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It is easy for a song to feel ‘Christmassy’ when the music is explicitly telling you it is; if you consider the words for We Wish you a Merry Christmas, there is absolutely no doubt what the song is about.  Similarly, Away in a Manger, God Rest ye Merry Gentlemen and Unto us is Born a Son all refer to the birth of Christ – arguably a key aspect of Christmas.  There are also those other songs where there is no connection to biblical events at all, but rather the seasonal subject matter, such as snow. Howard Blake’s We’re Walking in the Air (from The Snowman) for example has no religious connotations, but the story from whence it comes is seasonal: the characters meet Father Christmas and most importantly the story features snow and a snowman; it is these seasonal indicators which provide us with the ‘Christmassy’ feel.

Musical Factors

The discussion becomes most interesting when words are taken out of the equation leaving no explicit Christmas message.  Prokofiev’s Troika is frequently associated with the festive season, but why?  No doubt it is a result of its use of sleigh bells intimating a sleigh ride and therefore snow, and when do we get snow…?

This timbral association is frequently used in the popular music world, for example the 1994 Christmas number one by East 17 Stay Another DayThere is little suggestion of Christmas in the lyrics but the tubular bells (along with the snowy imagery in the video), help to create a sense of Christmas.

Another yule-tide sound illusion is noted by Jarman-Ivens (2008):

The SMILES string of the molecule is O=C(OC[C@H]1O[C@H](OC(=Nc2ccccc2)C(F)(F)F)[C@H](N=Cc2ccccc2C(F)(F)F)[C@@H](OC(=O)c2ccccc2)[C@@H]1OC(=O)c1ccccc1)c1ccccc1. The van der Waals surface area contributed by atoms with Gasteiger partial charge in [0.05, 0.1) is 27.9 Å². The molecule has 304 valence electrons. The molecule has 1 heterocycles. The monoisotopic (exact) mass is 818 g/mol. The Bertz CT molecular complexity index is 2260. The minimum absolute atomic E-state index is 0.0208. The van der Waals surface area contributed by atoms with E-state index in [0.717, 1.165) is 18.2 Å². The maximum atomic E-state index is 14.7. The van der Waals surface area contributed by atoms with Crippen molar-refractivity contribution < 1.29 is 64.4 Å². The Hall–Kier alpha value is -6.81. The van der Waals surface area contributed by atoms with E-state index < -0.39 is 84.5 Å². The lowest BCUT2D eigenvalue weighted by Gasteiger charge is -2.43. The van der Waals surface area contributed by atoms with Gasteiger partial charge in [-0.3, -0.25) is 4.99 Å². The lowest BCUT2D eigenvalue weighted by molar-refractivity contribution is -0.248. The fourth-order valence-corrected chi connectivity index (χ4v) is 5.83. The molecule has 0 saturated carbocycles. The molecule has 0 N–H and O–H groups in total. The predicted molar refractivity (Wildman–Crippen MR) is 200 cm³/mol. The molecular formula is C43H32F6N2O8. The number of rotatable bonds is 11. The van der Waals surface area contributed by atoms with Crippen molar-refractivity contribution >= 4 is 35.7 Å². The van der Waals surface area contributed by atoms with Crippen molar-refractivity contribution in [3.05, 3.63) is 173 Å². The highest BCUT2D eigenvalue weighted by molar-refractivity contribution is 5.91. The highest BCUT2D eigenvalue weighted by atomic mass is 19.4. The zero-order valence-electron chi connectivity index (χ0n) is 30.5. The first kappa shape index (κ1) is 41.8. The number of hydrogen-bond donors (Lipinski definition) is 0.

“Choirs are another common feature, possibly implying a religious element or more generally a sense of community, and certainly intended to conjure up images of carol singers at the door such as those found on traditional Christmas cards.” 

To illustrate my point, the years 1979 and 80 gave us essentially un-christmassy chart toppers which we may have been attracted to because of the Christmassy nature of the children’s choirs used in the tracks: Another Brick in the Wall by Pink Floyd and There’s No One Quite Like Grandma by the St Winifred’s School Choir.


Sometimes, the easiest way in which to create a Christmassy sound is to steal pre-existing material.  This is the case in Corelli’s famous Christmas Concerto.  It was inscribed by the composer as ‘fatto per la notte di Natale’ or ‘made for Christmas night’ and its appropriated seasonal music is characterised by:

“Lilting melodies in triple time… mainly in conjunct motion, prominent use of parallel 3rds, drone basses and symmetrical phrases. Such features are prominent in the music-making of Italian shepherds (pifferari) who have been recorded playing the shawm (piffero) and bagpipe (zampogna) at Christmas in towns.” (Chew & Jander, n.d.)

This appropriation in music still takes place today; Troika is appropriated by Greg Lake in his I believe in Father Christmas in lieu of a traditional chorus. 

Music will surround you over the next week, as you are shopping, in the pub, walking around town or settling down in front of the TV; whether that music is Christmassy or not, take time to enjoy it!


Merry Christmas!


Chew, G., & Jander, O. (n.d.). Pastoral. Grove Music Online.

Jarman-Ivens, F. (2008). The Musical Underbelly of Christmas. Christmas, Ideology and Popular Culture, 113–136.


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